The international elite sport shows two major trends in the past years. Firstly, an increasing number of countries that are seeking success in major world sporting events; secondly, an increasing
number of countries that developed the ability to win medals in the international context (Shibli et al., 2013). In this context, researchers and managers have a great interest in analysing the
existing sports policies in different countries in the search of explanations for the international sporting success achieved by some countries and not by others. Recently, the studies have further
advanced studying certain aspects of elite sport policies and key success factors of specific sports (Brouwers, Sotiriadou, & De Bosscher, 2015). Therefore, the objective of this research was to
identify the organizational factors (which are manageable) that influence the international sporting success in Judo.
To fulfil the objective of this research, 33 international Judo stakeholders (athletes, coaches, performance directors and experts) from 11 countries were interviewed. The selection of the
interviewees was defined by non-probabilistic approach and by convenience but taking in account the following criteria: being from any of the 20 countries with the highest score in Olympic Judo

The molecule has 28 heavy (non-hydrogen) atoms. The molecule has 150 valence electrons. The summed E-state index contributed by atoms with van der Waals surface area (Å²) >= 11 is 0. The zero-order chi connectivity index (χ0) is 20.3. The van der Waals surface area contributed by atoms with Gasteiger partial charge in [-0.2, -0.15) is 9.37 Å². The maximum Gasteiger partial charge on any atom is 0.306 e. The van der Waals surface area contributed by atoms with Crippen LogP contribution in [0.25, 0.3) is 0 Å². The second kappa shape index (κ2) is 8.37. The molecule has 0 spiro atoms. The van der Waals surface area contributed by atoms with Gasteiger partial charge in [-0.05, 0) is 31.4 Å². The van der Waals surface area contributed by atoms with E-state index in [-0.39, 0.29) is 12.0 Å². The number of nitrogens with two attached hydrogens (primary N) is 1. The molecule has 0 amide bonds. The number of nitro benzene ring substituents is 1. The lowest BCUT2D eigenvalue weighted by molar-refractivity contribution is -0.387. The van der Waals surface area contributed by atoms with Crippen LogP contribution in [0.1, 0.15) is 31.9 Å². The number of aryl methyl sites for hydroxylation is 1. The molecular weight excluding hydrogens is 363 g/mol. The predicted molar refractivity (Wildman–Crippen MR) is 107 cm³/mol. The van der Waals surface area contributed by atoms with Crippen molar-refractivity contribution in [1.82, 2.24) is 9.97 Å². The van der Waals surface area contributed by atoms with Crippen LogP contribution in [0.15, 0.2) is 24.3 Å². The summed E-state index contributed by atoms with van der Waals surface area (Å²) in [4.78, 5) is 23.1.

competitions from 1992 to 2012. The interviews were conducted in 2013 analysed using Content Analysis (Bardin, 2011; Krippendorff, 2013). The SPLISS model (De Bosscher et al., 2006) and System Theory
was used as a base for the categorization process. To measure the reliability of the categorization performed, Krippendorff's alpha agreement coefficient was used.
The content analysis conducted by two researchers identified 878 textual and had one Krippendorff’s Alpha of 0.48, which is considered as a moderate agreement level. These textual elements were
divided in 44 subcategories, which were grouped into 11 categories (1 Sport system, organization and structure; 2 Sport participation at all levels; 3 Athletic career and post career support; 4
Financial resources; 5 Quality of Teachers and Coaches; 6 Tradition, history and cultural aspects; 7 Competitions; 8 Training facilities; 9 Governments (interest), sponsors and media; 10 Talent
identification and development; 11 Scientific support), established in accordance with the SPLISS model and with Systems Theory.
It was verified that the results are similar to the other studies. However, Judo has specific characteristics that influence the organizational factors. Moreover, environment effects that influence
the development of Judo in different countries and consequently the seeking of international success were also identified. The configuration of the 11 categories in relation to the System Theory
enabled one possible model, which can be considered as a basis for decision-making and the development of the strategic planning; or as a parameter to identify policies or systems and policy
weaknesses related to Judo in national or regional context. On the other hand, future research can also fill some limitations found in this research and deepen the understanding of this issue.